There are multiple reasons for hiring a professional when it comes to fixing, installing, or doing anything yourself with sewer lines. The obvious problem that can occur is the horrible, and very unpleasant-to-clean mess you'd have on your hands if you were to make a mistake of nearly any magnitude. However smelly and disgusting as that error would be to fix, it's actually nothing compared to the dangers that can occur from a sewer line mishap, such as released sewer gases. That's because the gases emanating from the sewer lines are not only unpleasant, but poisonous.
Surely you'd smell the gas, though, and figure out what you need to repair, right? Actually, the scary (and shocking) part of dealing with sewer gas is that you actually may not smell it. Sewer gases that escape after cutting into a line or leaving a seal out are not always noticeable to the nose. In fact, they are often odorless and can go unnoticed until you and/or your pets begin feeling ill. The only safe way to detect sewer gas and know for sure if there's an issue is to have a plumber do the repairs. With a gas leak detector, they can easily detect any problem early on, making sure you and your family do not end up becoming the biggest part of a plumbing disaster.
Still Want to Do It Yourself? Use These Tips
What can you safely do yourself? Things like installing a new faucet (as long as the holes all line up and plumbing is the same), replacing a toilet (don't forget a new wax seal), changing a shower head, putting in a replacement dishwasher, and nearly anything else relatively small with a preexisting plumbing setup identical to the one you're adding can be done by an average DIYer. Since all of these involve water or waste, even they can have bad outcomes if you don't follow the directions closely, as well as use a little common sense, as outlined in our tips below.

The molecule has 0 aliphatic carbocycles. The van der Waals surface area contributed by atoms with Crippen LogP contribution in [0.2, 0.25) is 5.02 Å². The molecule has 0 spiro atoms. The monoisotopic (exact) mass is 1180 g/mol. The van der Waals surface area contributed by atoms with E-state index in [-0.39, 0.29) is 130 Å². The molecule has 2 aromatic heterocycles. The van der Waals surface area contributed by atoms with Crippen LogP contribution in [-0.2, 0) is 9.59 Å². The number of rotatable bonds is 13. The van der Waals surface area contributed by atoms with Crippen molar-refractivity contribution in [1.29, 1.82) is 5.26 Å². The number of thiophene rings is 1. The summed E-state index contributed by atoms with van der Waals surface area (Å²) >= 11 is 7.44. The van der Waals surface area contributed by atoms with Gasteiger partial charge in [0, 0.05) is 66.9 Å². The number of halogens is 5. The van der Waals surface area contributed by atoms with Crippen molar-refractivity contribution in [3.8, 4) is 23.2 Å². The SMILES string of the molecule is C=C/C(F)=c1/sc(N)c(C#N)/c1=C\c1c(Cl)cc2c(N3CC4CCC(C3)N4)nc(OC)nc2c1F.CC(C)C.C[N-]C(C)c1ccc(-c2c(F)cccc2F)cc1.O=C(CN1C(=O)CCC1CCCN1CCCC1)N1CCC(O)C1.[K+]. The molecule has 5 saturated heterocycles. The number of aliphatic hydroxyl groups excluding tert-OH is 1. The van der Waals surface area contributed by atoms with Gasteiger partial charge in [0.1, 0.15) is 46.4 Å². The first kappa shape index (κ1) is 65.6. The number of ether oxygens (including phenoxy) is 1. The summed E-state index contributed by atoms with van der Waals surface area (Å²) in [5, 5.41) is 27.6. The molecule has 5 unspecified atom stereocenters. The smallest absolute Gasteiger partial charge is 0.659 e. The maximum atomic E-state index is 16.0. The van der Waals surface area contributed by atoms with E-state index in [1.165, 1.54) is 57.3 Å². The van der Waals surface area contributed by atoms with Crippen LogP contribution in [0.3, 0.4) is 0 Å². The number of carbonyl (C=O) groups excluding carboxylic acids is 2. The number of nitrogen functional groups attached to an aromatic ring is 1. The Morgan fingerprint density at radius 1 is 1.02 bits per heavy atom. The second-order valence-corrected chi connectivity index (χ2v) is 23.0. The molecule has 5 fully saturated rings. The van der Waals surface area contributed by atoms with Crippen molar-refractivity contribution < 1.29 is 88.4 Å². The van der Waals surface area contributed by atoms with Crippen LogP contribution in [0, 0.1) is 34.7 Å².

Want an uneventful DIY plumbing experience? Follow these tips:
- Always know where the main water supply shut-off is to your home (call your local water utility company and they will show you where it is).
- When working on the plumbing, shut the water off at both the fixture and the road before making any repairs or changes.
- Before starting, make sure that you have all the proper tools (to mention a few: pipe wrench, auger, pipe cutters, pipe benders) and materials (seals, pipes, connectors, tape, glue, torch) for your project. It's very difficult to stop in the midst of a plumbing repair to just go get something else, especially if it isn't in stock and has to be ordered.
- Check on your local codes before doing any large projects yourself. Some may require a licensed plumber to perform the work or may have other requirements that you'll need to consider before beginning.
- Before digging up any pipes, call 811 to verify what else may lie beneath the dirt, like power lines.
- Know when to throw in the towel and hire a plumber...which is actually before you literally throw in any towels.
So, to sum it up, when do you call a plumber to do the work? Remember these three things:
If it has power going to it, has hot water going to it, or there's no plumbing yet added for it, call a plumber. They will have all the expertise, proper tools and ability to pull the permits needed to do the job in a way that won't end in a disaster for you.
Note: When using a plumber, or any professional, be sure to verify their license and insurance status before signing a contract with them.